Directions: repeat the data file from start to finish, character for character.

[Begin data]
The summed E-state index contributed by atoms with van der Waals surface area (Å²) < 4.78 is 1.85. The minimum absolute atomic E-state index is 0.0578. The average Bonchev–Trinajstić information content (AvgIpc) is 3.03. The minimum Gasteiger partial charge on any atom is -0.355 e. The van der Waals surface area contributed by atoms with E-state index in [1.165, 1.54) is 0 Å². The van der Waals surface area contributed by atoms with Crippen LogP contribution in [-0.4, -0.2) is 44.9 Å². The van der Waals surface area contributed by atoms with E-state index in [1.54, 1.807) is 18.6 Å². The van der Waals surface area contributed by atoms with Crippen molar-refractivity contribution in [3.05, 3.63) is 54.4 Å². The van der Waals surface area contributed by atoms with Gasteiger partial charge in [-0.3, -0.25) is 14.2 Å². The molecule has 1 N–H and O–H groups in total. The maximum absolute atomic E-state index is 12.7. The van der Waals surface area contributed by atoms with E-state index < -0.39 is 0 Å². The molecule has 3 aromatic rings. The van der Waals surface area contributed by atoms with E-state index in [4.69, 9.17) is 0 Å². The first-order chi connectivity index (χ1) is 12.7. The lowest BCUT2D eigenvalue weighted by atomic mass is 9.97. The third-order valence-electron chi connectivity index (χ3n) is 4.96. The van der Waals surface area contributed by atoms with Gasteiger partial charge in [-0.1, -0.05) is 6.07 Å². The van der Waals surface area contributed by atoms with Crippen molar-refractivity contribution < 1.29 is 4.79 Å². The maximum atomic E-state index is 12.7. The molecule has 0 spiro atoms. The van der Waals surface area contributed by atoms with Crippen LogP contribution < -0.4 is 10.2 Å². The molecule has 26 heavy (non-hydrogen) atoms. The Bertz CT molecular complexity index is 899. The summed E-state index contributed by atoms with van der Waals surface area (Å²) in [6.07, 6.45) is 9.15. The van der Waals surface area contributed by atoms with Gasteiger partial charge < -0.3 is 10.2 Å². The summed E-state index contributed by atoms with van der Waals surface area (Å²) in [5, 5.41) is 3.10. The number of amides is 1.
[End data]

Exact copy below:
The summed E-state index contributed by atoms with van der Waals surface area (Å²) < 4.78 is 1.85. The minimum absolute atomic E-state index is 0.0578. The average Bonchev–Trinajstić information content (AvgIpc) is 3.03. The minimum Gasteiger partial charge on any atom is -0.355 e. The van der Waals surface area contributed by atoms with E-state index in [1.165, 1.54) is 0 Å². The van der Waals surface area contributed by atoms with Crippen LogP contribution in [-0.4, -0.2) is 44.9 Å². The van der Waals surface area contributed by atoms with E-state index in [1.54, 1.807) is 18.6 Å². The van der Waals surface area contributed by atoms with Crippen molar-refractivity contribution in [3.05, 3.63) is 54.4 Å². The van der Waals surface area contributed by atoms with Gasteiger partial charge in [-0.3, -0.25) is 14.2 Å². The molecule has 1 N–H and O–H groups in total. The maximum absolute atomic E-state index is 12.7. The van der Waals surface area contributed by atoms with E-state index < -0.39 is 0 Å². The molecule has 3 aromatic rings. The van der Waals surface area contributed by atoms with E-state index in [4.69, 9.17) is 0 Å². The first-order chi connectivity index (χ1) is 12.7. The lowest BCUT2D eigenvalue weighted by atomic mass is 9.97. The third-order valence-electron chi connectivity index (χ3n) is 4.96. The van der Waals surface area contributed by atoms with Gasteiger partial charge in [-0.1, -0.05) is 6.07 Å². The van der Waals surface area contributed by atoms with Crippen molar-refractivity contribution < 1.29 is 4.79 Å². The maximum atomic E-state index is 12.7. The molecule has 0 spiro atoms. The van der Waals surface area contributed by atoms with Crippen LogP contribution < -0.4 is 10.2 Å². The molecule has 26 heavy (non-hydrogen) atoms. The Bertz CT molecular complexity index is 899. The summed E-state index contributed by atoms with van der Waals surface area (Å²) in [6.07, 6.45) is 9.15. The van der Waals surface area contributed by atoms with Gasteiger partial charge < -0.3 is 10.2 Å². The summed E-state index contributed by atoms with van der Waals surface area (Å²) in [5, 5.41) is 3.10. The number of amides is 1.